The first civilization began in the city states of Egypt, Mesopotamia, India, China, Mexico, and other places where small communities spawned kingdoms. We can trace the history of this culture in the wars fought between kingdoms and between nomadic barbarians and the settled communities. China and India brought forth political dynasties that had little contact with the outside world except when nomadic groups threatened them from the Asian steppe (or when a “civilized” conqueror such as Alexander the Great invaded northern India). The empires formed in Mexico and Peru were also largely self-confined. The Middle East is another story. Here political dynasties arose in Mesopotamia, Turkey, Egypt, Persia, Greece, and Italy which fought other kingdoms for control of the civilized world. The story of this civilization is the story of the rise and fall of kingdoms striving to become an empire which controls a territory containing many different peoples.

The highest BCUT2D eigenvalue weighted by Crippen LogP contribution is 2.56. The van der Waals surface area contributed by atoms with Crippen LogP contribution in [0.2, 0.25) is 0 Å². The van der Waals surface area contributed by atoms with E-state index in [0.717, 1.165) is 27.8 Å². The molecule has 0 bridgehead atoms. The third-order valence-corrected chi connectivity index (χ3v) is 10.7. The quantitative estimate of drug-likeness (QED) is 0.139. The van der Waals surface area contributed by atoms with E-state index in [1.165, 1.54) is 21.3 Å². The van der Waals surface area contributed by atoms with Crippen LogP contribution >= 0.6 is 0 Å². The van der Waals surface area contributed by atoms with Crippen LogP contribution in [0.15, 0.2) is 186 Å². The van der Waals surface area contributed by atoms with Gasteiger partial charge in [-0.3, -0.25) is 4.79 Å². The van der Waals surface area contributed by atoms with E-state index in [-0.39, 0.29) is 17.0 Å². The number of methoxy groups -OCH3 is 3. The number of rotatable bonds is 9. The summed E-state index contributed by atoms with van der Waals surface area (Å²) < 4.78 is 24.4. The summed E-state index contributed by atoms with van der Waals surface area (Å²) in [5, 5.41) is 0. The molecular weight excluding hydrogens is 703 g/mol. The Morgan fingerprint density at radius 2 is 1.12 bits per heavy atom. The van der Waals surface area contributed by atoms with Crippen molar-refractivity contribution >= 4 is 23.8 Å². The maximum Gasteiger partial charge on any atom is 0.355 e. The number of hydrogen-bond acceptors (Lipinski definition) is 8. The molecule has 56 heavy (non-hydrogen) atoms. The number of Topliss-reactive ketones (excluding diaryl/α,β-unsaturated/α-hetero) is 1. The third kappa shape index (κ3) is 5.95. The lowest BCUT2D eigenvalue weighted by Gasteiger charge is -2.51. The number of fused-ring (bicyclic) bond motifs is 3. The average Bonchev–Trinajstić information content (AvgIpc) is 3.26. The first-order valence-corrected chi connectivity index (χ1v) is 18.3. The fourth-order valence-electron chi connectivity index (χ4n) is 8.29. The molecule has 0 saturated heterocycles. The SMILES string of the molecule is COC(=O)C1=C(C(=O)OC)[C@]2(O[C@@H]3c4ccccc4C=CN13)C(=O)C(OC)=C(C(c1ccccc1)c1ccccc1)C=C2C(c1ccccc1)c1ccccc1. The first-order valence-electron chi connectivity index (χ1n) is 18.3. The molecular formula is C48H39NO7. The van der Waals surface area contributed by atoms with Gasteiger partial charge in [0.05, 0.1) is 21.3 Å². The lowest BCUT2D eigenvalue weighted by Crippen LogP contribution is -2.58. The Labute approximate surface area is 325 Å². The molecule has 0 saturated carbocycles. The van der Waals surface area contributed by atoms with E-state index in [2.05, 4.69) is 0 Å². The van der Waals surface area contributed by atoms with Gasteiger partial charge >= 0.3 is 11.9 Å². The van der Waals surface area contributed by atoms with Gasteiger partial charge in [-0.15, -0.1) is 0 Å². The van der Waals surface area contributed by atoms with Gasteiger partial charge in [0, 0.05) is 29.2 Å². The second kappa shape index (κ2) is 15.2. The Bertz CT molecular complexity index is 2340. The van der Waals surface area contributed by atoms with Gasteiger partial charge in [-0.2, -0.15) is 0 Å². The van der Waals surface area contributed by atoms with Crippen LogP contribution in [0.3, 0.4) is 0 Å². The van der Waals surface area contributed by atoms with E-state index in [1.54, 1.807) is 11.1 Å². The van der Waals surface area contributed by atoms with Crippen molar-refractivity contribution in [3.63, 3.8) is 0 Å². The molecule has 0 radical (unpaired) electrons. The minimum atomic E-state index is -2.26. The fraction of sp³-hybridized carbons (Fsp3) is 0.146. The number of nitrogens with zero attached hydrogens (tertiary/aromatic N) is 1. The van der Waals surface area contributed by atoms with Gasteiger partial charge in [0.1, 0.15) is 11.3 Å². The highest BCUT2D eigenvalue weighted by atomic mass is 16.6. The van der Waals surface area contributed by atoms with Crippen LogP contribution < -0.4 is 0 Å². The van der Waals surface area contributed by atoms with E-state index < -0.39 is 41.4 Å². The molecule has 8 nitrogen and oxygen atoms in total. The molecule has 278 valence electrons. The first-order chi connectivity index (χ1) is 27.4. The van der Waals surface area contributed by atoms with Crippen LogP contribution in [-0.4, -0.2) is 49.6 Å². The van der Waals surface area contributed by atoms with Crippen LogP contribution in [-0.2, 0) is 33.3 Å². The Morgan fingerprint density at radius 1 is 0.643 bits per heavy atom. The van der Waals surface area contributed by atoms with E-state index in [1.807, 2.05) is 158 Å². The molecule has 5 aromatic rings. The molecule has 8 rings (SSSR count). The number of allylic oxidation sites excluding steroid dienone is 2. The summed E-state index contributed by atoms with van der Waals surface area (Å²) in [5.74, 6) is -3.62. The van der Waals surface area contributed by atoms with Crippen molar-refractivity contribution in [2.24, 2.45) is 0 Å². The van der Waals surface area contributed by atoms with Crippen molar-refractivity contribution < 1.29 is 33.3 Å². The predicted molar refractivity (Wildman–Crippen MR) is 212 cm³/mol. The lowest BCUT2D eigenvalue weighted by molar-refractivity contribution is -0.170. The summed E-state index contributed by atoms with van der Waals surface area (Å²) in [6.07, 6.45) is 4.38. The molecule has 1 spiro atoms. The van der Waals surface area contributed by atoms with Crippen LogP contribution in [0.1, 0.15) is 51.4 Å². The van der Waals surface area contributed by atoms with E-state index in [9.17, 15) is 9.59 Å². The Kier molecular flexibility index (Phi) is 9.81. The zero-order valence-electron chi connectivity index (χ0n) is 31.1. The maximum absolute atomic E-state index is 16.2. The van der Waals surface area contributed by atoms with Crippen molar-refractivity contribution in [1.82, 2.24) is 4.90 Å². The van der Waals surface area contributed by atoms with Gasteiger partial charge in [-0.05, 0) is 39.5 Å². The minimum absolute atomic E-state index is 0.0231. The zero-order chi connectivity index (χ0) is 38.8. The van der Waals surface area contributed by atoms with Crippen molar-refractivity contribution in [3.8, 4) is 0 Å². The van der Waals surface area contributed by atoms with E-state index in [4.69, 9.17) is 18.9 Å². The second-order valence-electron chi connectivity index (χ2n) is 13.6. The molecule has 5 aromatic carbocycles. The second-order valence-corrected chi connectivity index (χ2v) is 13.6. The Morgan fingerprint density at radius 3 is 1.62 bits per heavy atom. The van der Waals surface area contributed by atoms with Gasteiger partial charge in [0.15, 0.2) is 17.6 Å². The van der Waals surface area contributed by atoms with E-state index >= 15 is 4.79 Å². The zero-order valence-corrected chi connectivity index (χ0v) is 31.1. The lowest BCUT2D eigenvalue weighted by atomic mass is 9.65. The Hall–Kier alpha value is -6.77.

Government is the institution which survives from this period. The history of government is largely one of warfare although certain other functions also emerged. The laws of Ur-Nammu and Hammurabi were noteworthy achievements. The extensive system of roads that connected distant parts of the Persian and Roman empires allowed a central government to control far-flung territories. The first Chinese emperor Shih Hwang-ti standardized the Chinese script, replaced the hereditary nobility with appointed officials, and began work on the Great Wall. But a recognized mark of achievement was how large a territory the empire might conquer and maintain. At its height in the 2nd century A.D., there were four political empires which controlled a broad swath of land from China’s Pacific coast to the Atlantic coast of Gaul and Spain. These were the Han Chinese, Kushan, Parthian, and Roman empires. Their societies were under totalitarian rule.